One day seminar organized by Cyber Appellate Tribunal

National Seminar on Cyber Laws concluded

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Samir Sachdeva | May 10, 2010



One day national seminar on enforcement of cyber laws was concluded in New Delhi on Saturday.

The Chief Justice of India , K.G. Balakrishnan inaugurated the seminar which was organized with the objective to train and sensitize all stakeholders including adjudicating officers of the states, investigating officers, prosecuters and victims of cyber abuse.

Emphasizing the need for greater awareness, the Chief Justice said that it is the responsibility of the Judicial System to keep pace with the changing technologies and times. He hoped that the system will adapt itself to ensure the freedom of expression and speech, freedom to pursue occupation or vocation of one’s own choice. The technological advancements leading to transaction of business in the virtual and cyber world should not put any of the parties involved in the transaction to any legal disadvantage for absence of proper appreciation of cyber laws, he added.

In his keynotes address, Justice Altamas Kabir underlined the need for understanding the cyber laws and challenges faced in collecting the evidence that is electronic and digital in nature. He mentioned that IT Act 2000 as amended in 2008 is the singular law in the country dealing with all aspects of crimes related to computer usage which include identity theft, blackmail through e-mail, viewing and uploading obscene contents etc. In this context he mentioned that the cyber crime needs to be understood from the stage of commission including tools for investigation, collection of evidence and the penal consequences.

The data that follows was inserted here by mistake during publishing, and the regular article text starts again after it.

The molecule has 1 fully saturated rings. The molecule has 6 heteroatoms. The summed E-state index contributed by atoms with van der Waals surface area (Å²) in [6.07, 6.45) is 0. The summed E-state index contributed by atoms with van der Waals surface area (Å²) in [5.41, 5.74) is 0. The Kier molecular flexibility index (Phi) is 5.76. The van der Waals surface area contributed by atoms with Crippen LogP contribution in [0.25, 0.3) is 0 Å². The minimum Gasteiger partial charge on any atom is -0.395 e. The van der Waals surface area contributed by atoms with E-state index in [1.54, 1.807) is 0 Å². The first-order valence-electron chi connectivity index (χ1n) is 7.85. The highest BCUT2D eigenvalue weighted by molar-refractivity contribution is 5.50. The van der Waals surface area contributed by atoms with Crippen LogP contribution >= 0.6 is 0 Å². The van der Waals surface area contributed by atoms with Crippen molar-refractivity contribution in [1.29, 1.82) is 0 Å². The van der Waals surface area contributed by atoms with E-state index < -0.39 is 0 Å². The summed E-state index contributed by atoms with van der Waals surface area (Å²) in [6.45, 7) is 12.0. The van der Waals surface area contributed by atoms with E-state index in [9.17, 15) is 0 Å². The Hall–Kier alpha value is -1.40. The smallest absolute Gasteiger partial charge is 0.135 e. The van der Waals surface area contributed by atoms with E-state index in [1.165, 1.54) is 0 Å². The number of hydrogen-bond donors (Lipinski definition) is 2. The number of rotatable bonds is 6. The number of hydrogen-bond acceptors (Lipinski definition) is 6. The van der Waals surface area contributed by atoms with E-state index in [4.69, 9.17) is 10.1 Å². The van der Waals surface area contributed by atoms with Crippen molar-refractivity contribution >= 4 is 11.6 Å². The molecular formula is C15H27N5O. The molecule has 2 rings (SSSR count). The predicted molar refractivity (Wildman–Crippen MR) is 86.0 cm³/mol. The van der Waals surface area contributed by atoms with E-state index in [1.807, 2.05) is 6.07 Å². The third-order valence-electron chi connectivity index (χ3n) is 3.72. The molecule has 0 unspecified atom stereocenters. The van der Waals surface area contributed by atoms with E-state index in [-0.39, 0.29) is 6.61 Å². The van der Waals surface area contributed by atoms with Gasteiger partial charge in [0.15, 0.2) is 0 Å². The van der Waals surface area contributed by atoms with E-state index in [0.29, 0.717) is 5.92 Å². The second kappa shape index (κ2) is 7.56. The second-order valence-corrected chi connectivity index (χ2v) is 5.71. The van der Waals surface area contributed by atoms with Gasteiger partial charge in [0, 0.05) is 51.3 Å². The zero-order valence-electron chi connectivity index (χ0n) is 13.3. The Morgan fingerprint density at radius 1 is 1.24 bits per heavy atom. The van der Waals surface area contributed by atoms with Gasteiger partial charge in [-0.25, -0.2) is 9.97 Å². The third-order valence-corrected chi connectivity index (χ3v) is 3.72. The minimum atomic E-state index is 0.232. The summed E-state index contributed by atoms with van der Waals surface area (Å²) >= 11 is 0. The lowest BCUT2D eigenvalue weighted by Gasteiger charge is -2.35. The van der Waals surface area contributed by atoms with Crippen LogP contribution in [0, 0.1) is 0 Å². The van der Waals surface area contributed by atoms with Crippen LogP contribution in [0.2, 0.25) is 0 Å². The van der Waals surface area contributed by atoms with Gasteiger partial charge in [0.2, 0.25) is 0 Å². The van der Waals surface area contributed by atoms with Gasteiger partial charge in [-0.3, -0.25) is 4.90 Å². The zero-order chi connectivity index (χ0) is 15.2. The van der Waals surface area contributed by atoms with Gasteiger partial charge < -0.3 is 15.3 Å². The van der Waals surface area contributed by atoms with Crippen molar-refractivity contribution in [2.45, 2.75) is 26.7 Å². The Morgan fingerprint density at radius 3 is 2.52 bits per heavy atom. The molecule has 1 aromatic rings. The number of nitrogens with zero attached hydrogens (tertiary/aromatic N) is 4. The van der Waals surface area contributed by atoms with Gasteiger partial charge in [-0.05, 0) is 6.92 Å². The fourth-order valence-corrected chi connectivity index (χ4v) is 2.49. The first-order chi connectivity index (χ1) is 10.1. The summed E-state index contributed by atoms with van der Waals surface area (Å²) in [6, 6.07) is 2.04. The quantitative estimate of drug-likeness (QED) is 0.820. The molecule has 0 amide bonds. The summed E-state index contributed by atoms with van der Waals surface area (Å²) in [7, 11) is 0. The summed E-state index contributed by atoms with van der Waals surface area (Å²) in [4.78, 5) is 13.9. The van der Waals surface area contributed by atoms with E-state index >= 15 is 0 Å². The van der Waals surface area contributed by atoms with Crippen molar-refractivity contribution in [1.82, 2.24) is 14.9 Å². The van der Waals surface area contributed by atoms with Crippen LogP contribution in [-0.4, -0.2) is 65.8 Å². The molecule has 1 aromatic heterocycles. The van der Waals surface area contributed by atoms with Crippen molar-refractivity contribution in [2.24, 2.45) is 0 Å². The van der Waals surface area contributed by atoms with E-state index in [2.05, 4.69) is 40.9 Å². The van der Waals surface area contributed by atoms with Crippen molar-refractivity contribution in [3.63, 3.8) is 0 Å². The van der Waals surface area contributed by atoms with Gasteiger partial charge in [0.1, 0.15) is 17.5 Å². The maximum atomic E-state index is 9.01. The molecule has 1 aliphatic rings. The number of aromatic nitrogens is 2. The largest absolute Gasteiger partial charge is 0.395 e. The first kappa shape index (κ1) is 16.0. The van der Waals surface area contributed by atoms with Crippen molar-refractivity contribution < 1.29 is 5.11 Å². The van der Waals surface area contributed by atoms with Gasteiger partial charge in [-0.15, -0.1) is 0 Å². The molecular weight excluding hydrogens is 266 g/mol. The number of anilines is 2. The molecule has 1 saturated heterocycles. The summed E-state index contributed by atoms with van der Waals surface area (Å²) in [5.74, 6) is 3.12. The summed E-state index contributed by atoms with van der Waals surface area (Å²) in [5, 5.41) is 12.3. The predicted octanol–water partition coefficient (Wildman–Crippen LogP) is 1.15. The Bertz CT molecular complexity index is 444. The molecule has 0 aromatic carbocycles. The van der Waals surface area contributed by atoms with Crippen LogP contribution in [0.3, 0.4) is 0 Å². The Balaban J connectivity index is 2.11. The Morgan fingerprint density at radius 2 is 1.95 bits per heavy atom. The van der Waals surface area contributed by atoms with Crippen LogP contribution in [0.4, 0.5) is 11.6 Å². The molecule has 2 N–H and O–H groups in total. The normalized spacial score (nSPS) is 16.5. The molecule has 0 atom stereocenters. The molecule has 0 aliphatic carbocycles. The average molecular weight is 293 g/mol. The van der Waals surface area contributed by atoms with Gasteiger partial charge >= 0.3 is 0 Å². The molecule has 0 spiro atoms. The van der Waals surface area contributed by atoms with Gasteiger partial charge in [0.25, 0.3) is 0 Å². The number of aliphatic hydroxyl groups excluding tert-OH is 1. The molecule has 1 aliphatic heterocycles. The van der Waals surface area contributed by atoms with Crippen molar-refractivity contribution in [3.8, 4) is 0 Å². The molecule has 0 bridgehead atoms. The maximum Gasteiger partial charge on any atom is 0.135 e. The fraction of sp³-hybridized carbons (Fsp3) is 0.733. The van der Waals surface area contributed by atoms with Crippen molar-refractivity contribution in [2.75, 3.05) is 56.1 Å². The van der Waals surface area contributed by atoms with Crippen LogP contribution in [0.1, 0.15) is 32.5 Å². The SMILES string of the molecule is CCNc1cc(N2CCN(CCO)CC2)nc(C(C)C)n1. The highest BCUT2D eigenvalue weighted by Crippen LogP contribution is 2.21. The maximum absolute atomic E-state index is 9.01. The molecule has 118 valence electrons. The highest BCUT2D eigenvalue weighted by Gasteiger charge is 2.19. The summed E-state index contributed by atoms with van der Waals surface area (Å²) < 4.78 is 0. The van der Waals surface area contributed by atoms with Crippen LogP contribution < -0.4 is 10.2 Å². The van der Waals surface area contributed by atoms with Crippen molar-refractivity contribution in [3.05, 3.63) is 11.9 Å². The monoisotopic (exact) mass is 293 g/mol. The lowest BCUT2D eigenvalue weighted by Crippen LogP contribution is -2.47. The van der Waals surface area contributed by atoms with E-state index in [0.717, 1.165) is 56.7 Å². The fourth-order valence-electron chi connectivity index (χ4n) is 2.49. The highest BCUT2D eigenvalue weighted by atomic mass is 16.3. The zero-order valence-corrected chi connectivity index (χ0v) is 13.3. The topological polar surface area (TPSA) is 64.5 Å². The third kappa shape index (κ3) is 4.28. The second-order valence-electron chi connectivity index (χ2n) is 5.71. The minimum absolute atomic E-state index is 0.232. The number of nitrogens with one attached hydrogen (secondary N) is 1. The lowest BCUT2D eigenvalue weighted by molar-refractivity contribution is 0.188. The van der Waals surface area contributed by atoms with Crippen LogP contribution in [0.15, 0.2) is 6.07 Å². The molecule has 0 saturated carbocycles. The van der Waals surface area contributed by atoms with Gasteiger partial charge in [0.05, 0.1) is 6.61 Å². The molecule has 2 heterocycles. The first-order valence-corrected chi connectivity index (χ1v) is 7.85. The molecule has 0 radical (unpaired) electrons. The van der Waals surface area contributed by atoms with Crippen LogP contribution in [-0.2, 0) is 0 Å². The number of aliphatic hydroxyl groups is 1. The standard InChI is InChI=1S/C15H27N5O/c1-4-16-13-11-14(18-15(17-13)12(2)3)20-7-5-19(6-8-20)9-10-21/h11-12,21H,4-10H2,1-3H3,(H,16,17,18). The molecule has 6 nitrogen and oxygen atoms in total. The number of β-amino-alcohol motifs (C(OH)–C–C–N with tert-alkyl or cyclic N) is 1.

Speaking on the occasion, the Secretary of the Department of Information Technology, R. Chandrasekhar said that the ever-changing technology-driven cyberspace poses novel and complex problems for law, which defy many traditional legal concepts, like liability, burden of proof, ownership, property, personality, geographical boundaries. On the complexity of the problem, the Secretary said the internet spans and ever blurs geographical and jurisdictional boundaries but users remain in physical jurisdictions and are subject to laws independent of their presence on the internet. He said a single transaction may involve the laws of at least three jurisdictions - the laws of the state/nation in which the user resides; the laws of the state/nation that apply where the server hosting the transaction is located, and the laws of the state/nation which apply to the person or business with whom the transaction takes place.

The first Indian legislative response to address the cyberspace abuse, the Information Technology Act, 2000 was amended in 2008 due to ever changing technology and enforced on 27th October 2009. The amendment has made the Act technology-neutral. This Act is a self-enabling comprehensive law which provides the mechanism for dealing with cyberspace issues. However, understanding implementation and enforcement mechanism of the provisions of the Act is the need of the hour. It is of utmost importance in the interest of the country, society and providing safe and secure cyberspace to our citizens.

Earlier welcoming the delegates Chairperson of the Cyber Appellate Tribunal Justice Shri Rajesh Tandon referred to the background of enactment of IT Act 2000. In the light of UN Resolution in 1996 on cyber issues, the quick Indian response to the global concern and the consensus that emerged in comity of nations was highlighted by Justice Tandon.
 

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